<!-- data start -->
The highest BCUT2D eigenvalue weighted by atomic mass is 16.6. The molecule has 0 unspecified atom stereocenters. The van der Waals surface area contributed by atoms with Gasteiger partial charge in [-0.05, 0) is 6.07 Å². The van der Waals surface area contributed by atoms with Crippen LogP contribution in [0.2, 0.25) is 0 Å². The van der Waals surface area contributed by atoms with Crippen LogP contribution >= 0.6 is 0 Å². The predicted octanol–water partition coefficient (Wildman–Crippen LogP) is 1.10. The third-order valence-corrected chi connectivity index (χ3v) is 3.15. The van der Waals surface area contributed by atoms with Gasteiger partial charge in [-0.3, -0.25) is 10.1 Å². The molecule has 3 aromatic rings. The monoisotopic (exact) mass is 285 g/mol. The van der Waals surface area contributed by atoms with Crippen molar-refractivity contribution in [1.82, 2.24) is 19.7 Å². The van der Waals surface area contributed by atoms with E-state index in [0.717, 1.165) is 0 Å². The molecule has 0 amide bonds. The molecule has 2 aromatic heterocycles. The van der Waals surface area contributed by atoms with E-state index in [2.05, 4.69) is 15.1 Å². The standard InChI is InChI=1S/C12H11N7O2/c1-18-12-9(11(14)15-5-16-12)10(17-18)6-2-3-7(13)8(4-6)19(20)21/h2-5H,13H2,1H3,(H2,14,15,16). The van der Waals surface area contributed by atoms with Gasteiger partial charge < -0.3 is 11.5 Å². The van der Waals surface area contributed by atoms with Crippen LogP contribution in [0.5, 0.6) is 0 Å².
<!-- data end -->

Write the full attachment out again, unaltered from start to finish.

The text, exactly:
The highest BCUT2D eigenvalue weighted by atomic mass is 16.6. The molecule has 0 unspecified atom stereocenters. The van der Waals surface area contributed by atoms with Gasteiger partial charge in [-0.05, 0) is 6.07 Å². The van der Waals surface area contributed by atoms with Crippen LogP contribution in [0.2, 0.25) is 0 Å². The van der Waals surface area contributed by atoms with Crippen LogP contribution >= 0.6 is 0 Å². The predicted octanol–water partition coefficient (Wildman–Crippen LogP) is 1.10. The third-order valence-corrected chi connectivity index (χ3v) is 3.15. The van der Waals surface area contributed by atoms with Gasteiger partial charge in [-0.3, -0.25) is 10.1 Å². The molecule has 3 aromatic rings. The monoisotopic (exact) mass is 285 g/mol. The van der Waals surface area contributed by atoms with Crippen molar-refractivity contribution in [1.82, 2.24) is 19.7 Å². The van der Waals surface area contributed by atoms with E-state index in [0.717, 1.165) is 0 Å². The molecule has 0 amide bonds. The molecule has 2 aromatic heterocycles. The van der Waals surface area contributed by atoms with E-state index in [2.05, 4.69) is 15.1 Å². The standard InChI is InChI=1S/C12H11N7O2/c1-18-12-9(11(14)15-5-16-12)10(17-18)6-2-3-7(13)8(4-6)19(20)21/h2-5H,13H2,1H3,(H2,14,15,16). The van der Waals surface area contributed by atoms with Gasteiger partial charge < -0.3 is 11.5 Å². The van der Waals surface area contributed by atoms with Crippen LogP contribution in [0.5, 0.6) is 0 Å².